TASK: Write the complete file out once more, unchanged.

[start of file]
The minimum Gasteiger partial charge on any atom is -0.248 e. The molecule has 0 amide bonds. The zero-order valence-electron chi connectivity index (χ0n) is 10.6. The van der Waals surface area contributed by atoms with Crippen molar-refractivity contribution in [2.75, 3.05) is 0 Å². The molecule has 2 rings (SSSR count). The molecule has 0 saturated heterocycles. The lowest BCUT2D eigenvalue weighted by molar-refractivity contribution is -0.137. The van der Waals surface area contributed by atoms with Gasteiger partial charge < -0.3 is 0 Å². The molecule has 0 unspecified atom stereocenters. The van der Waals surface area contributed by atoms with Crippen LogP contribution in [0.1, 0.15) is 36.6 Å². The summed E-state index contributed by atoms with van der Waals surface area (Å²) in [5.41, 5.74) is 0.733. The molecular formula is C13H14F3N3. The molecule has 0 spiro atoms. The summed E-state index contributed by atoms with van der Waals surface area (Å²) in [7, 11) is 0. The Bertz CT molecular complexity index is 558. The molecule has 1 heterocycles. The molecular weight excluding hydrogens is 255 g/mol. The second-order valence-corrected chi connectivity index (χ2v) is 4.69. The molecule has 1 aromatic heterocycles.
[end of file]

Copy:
The minimum Gasteiger partial charge on any atom is -0.248 e. The molecule has 0 amide bonds. The zero-order valence-electron chi connectivity index (χ0n) is 10.6. The van der Waals surface area contributed by atoms with Crippen molar-refractivity contribution in [2.75, 3.05) is 0 Å². The molecule has 2 rings (SSSR count). The molecule has 0 saturated heterocycles. The lowest BCUT2D eigenvalue weighted by molar-refractivity contribution is -0.137. The van der Waals surface area contributed by atoms with Gasteiger partial charge < -0.3 is 0 Å². The molecule has 0 unspecified atom stereocenters. The van der Waals surface area contributed by atoms with Crippen LogP contribution in [0.1, 0.15) is 36.6 Å². The summed E-state index contributed by atoms with van der Waals surface area (Å²) in [5.41, 5.74) is 0.733. The molecular formula is C13H14F3N3. The molecule has 0 spiro atoms. The summed E-state index contributed by atoms with van der Waals surface area (Å²) in [7, 11) is 0. The Bertz CT molecular complexity index is 558. The molecule has 1 heterocycles. The molecular weight excluding hydrogens is 255 g/mol. The second-order valence-corrected chi connectivity index (χ2v) is 4.69. The molecule has 1 aromatic heterocycles.